The dock resistance has hearkened to the 2013 to 2017 battle of the docks at Cape Roger Curtis. A bitter campaign to ban docks at the cape ended with the B.C. Court of Appeal ordering Bowen Island Municipality to issue a building permit for a fifth and final dock at the controversy-laden cape. The length and size of the cape docks was a particular point of bitterness.

Klauke defended the length of what opponents called an “oversized” dock. “The float is the same depth as our neighbour and so it needed to be out further than the neighbour’s [float], just because of the contour of the ocean floor there,” he told the Undercurrent. “So it does jut out further, but it’s [for] that reason.” 

The staircase

In April, Darling and the Friends of Ecclestone Beach pitched the idea of the staircase and asked for a month to pull a proposal together, which council granted. 

The ensuing engineering feasibility report proposed a staircase from the bluff edge, descending 12 to 15 feet to the same outcrop the dock design lands on. The group’s proposal suggested splitting the cost of the staircase – which it estimated at between $30,000 and $58,000 – with BIM. The group said it had raised, so far, $4,000.

BIM manager of planning and development, Daniel Martin, recommended proceeding with the variance. He said the province indicated, in conversation, it would likely require a letter of consent from the owners of 1160 Ecclestone as part of the application for a staircase descending in front of their property. (Darling says that she’s had conversations with the province that indicate this is not the case.) The staircase not being in BIM’s budget, the potential for damage from waves and logs (Darling maintains that the location of the staircase landing is protected from marine debris), and maintenance and replacement costs were among Martin’s reasons for not pursuing the staircase. He also said a variance permit would be required for the staircase, being a structure over two metres high within the Land Use Bylaw sea setback. 

Martin’s report estimates that the right-of-way path would cost $6,500 initially and $117 in annual upkeep. 

While initially making the path public was conditional on provincial approval of the dock, Klauke and Toye removed that condition, meaning that now that the variance is granted, so is the right-of-way to the beach.


Screen Shot 2021-06-19 at 8.07.21 PMProposed placement of a staircase at Ecclestone Beach from the BIM staff report June 14, 2021. By Staff presentation / Bowen Island Municipality


Council reaction

Coun. Alison Morse said that there’s nothing in the Land Use Bylaw that would prohibit the dock. The practicality and safety of a staircase was another concern. “We’ve already got an existing [right of way] that is going to be easy to look after and easy to access for anybody,”she said.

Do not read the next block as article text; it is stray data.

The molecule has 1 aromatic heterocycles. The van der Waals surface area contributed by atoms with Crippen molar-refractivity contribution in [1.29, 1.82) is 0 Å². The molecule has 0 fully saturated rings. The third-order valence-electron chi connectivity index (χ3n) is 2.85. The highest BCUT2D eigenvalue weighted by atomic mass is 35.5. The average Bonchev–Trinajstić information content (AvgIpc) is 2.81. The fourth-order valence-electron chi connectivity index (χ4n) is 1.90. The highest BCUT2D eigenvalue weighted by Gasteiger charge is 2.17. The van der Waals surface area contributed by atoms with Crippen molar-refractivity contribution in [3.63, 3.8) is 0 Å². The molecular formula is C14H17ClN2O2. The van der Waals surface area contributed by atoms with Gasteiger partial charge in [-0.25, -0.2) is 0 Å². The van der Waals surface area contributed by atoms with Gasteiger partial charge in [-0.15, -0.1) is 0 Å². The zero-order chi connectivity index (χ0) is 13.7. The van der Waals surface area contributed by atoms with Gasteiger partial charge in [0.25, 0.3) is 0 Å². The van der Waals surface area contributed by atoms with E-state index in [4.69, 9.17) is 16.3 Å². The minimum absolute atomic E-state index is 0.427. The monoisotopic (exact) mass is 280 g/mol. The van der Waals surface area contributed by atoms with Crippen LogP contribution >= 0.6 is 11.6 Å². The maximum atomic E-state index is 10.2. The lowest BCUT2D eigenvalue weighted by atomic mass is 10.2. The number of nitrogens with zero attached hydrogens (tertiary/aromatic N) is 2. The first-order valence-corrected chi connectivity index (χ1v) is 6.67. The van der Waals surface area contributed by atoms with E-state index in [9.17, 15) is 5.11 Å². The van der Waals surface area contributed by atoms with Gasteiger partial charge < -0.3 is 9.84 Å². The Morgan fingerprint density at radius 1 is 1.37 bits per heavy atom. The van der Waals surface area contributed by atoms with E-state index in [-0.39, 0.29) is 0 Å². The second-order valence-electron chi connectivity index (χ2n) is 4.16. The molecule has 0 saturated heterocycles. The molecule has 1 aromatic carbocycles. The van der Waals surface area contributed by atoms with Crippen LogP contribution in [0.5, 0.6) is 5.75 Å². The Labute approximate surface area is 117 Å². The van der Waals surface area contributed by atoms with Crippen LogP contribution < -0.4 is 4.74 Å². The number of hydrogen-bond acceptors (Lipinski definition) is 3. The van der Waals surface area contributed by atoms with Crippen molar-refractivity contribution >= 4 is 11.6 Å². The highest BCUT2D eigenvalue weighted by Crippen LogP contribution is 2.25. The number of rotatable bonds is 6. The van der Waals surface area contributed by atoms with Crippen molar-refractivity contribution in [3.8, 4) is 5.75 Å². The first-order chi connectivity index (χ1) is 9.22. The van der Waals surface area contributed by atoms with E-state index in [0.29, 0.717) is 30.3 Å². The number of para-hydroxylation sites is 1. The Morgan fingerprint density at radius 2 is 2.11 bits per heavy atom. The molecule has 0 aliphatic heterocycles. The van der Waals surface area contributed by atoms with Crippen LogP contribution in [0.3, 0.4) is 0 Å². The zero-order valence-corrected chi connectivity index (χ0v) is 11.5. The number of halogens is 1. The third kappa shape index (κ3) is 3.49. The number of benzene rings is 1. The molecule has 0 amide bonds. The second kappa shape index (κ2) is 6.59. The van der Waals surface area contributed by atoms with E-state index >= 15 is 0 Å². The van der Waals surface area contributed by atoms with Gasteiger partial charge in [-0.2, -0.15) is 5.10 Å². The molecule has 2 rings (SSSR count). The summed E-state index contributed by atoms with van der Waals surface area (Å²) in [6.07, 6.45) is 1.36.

Coun. David Hocking acknowledged the strong emotions but said that his priority is to maintain and improve wherever possible residents’ ocean access. “We’ve got nearly 4,000 of us, most of us aren’t lucky enough to have waterfront properties.

“I want to make sure that this public right-of-way gets us not just to a viewpoint but to this lovely little beach.”

Hocking also doubted the feasibility of the staircase, noting that the design doesn’t reach all the way to the beach and that the route to the beach would be covered in high tide. (Darling argues that in the summertime, low tide is during the day.)

Coun. Michael Kaile also said he was concerned with safety and was not impressed with the potential financial implications of building the staircase. “When you speak to people who have lived in that area for many years...they will confirm that this small area has very minimal usage, largely local,” he said. “But that is not a sufficient reason to expend this amount of municipal dollars.” (Darling points to the Scarborough and Miller’s Landing beaches as examples of where staircases have been put in.)

Mayor Gary Ander said he wouldn’t burden taxpayers with building and maintaining the staircase. 

Coun. Rob Wynen had previously expressed dismay at the exchange of the path for the dock, but too balked at the idea of sharing the cost of the staircase and said that he trusted staff expertise. 

Coun. Sue Ellen Fast was the lone councillor to vote against the variance Monday. When the initial application came forward in April, she said she was happy to see the proposal as a means of securing permanent public beach access. But, argued Monday against the variance, contesting the assertion that beach use is minimal. A dock and a boat would limit public use of a beach, argued Fast. “It would have a negative impact overall on the beach user’s experience and…it would shrink the practical size of the beach,” she said. Also noting potential effects on wildlife and the seabed. 

Fast argued the staircase proponents ought to have more time to work with staff on their proposal and to raise funds. 

Now that the variance has passed, the dock is in the hands of the province.

Is the fight over?

For Gillian Darling, it isn’t. Her next stop is the province, asking it to reopen comment on the dock proposal, given that the design has changed since last October. 

But, she also feels disrespected after the council meeting, particularly the reactions to BIM splitting the cost of the staircase.

“I’m just despairing of this island today,” said Darling Tuesday, “Not the amazing people who came forward on this campaign. They’ve just been so clear.”

“It won’t cost the municipality any more than they spent on the other neighbourhood beaches,” she said. “We have the chutzpah and the courage and intent to go out and raise the rest, which I believe can be done.

“I felt as if we were being lectured, like recalcitrant school children.”